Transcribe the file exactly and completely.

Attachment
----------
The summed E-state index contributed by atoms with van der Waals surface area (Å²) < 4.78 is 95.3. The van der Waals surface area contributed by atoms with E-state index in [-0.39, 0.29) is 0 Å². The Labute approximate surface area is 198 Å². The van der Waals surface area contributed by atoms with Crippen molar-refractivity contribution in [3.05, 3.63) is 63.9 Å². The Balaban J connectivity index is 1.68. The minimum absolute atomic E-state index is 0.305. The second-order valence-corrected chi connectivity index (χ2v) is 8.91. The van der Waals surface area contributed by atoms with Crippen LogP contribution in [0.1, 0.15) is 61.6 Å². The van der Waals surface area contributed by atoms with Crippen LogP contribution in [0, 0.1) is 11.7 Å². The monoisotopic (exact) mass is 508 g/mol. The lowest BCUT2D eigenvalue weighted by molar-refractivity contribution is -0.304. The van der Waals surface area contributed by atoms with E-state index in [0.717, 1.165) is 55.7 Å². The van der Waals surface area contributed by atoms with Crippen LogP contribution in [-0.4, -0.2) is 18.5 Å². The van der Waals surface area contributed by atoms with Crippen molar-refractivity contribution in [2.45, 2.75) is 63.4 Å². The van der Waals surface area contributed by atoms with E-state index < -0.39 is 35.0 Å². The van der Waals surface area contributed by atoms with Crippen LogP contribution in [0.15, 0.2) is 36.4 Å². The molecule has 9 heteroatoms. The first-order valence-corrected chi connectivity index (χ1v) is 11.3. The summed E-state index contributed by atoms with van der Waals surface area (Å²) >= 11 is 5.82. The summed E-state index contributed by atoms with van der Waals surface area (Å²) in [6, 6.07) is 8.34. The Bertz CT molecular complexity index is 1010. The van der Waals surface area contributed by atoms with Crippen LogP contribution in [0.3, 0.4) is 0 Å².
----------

The summed E-state index contributed by atoms with van der Waals surface area (Å²) < 4.78 is 95.3. The van der Waals surface area contributed by atoms with E-state index in [-0.39, 0.29) is 0 Å². The Labute approximate surface area is 198 Å². The van der Waals surface area contributed by atoms with Crippen molar-refractivity contribution in [3.05, 3.63) is 63.9 Å². The Balaban J connectivity index is 1.68. The minimum absolute atomic E-state index is 0.305. The second-order valence-corrected chi connectivity index (χ2v) is 8.91. The van der Waals surface area contributed by atoms with Crippen LogP contribution in [0.1, 0.15) is 61.6 Å². The van der Waals surface area contributed by atoms with Crippen LogP contribution in [0, 0.1) is 11.7 Å². The monoisotopic (exact) mass is 508 g/mol. The lowest BCUT2D eigenvalue weighted by molar-refractivity contribution is -0.304. The van der Waals surface area contributed by atoms with E-state index in [0.717, 1.165) is 55.7 Å². The van der Waals surface area contributed by atoms with Crippen LogP contribution in [-0.4, -0.2) is 18.5 Å². The van der Waals surface area contributed by atoms with Crippen molar-refractivity contribution in [2.45, 2.75) is 63.4 Å². The van der Waals surface area contributed by atoms with E-state index < -0.39 is 35.0 Å². The van der Waals surface area contributed by atoms with Crippen LogP contribution in [0.15, 0.2) is 36.4 Å². The molecule has 9 heteroatoms. The first-order valence-corrected chi connectivity index (χ1v) is 11.3. The summed E-state index contributed by atoms with van der Waals surface area (Å²) >= 11 is 5.82. The summed E-state index contributed by atoms with van der Waals surface area (Å²) in [6, 6.07) is 8.34. The Bertz CT molecular complexity index is 1010. The van der Waals surface area contributed by atoms with Crippen LogP contribution in [0.3, 0.4) is 0 Å².